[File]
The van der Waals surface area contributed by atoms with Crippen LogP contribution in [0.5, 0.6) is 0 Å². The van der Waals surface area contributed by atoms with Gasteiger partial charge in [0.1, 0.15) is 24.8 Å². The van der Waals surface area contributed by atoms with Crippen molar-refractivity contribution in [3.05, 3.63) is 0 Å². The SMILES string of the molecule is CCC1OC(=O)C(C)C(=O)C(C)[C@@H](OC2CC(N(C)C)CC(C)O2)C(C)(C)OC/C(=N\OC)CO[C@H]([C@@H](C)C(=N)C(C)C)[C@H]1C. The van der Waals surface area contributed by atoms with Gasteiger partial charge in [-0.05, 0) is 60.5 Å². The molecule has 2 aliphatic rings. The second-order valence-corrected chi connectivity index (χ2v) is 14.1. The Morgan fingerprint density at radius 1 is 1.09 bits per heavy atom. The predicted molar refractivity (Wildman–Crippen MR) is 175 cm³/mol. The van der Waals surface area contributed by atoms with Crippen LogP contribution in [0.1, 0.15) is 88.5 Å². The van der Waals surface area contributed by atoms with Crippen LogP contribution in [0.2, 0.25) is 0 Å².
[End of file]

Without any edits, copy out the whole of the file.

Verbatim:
The van der Waals surface area contributed by atoms with Crippen LogP contribution in [0.5, 0.6) is 0 Å². The van der Waals surface area contributed by atoms with Gasteiger partial charge in [0.1, 0.15) is 24.8 Å². The van der Waals surface area contributed by atoms with Crippen molar-refractivity contribution in [3.05, 3.63) is 0 Å². The SMILES string of the molecule is CCC1OC(=O)C(C)C(=O)C(C)[C@@H](OC2CC(N(C)C)CC(C)O2)C(C)(C)OC/C(=N\OC)CO[C@H]([C@@H](C)C(=N)C(C)C)[C@H]1C. The van der Waals surface area contributed by atoms with Gasteiger partial charge in [-0.05, 0) is 60.5 Å². The molecule has 2 aliphatic rings. The second-order valence-corrected chi connectivity index (χ2v) is 14.1. The Morgan fingerprint density at radius 1 is 1.09 bits per heavy atom. The predicted molar refractivity (Wildman–Crippen MR) is 175 cm³/mol. The van der Waals surface area contributed by atoms with Crippen LogP contribution in [0.1, 0.15) is 88.5 Å². The van der Waals surface area contributed by atoms with Crippen LogP contribution in [0.2, 0.25) is 0 Å².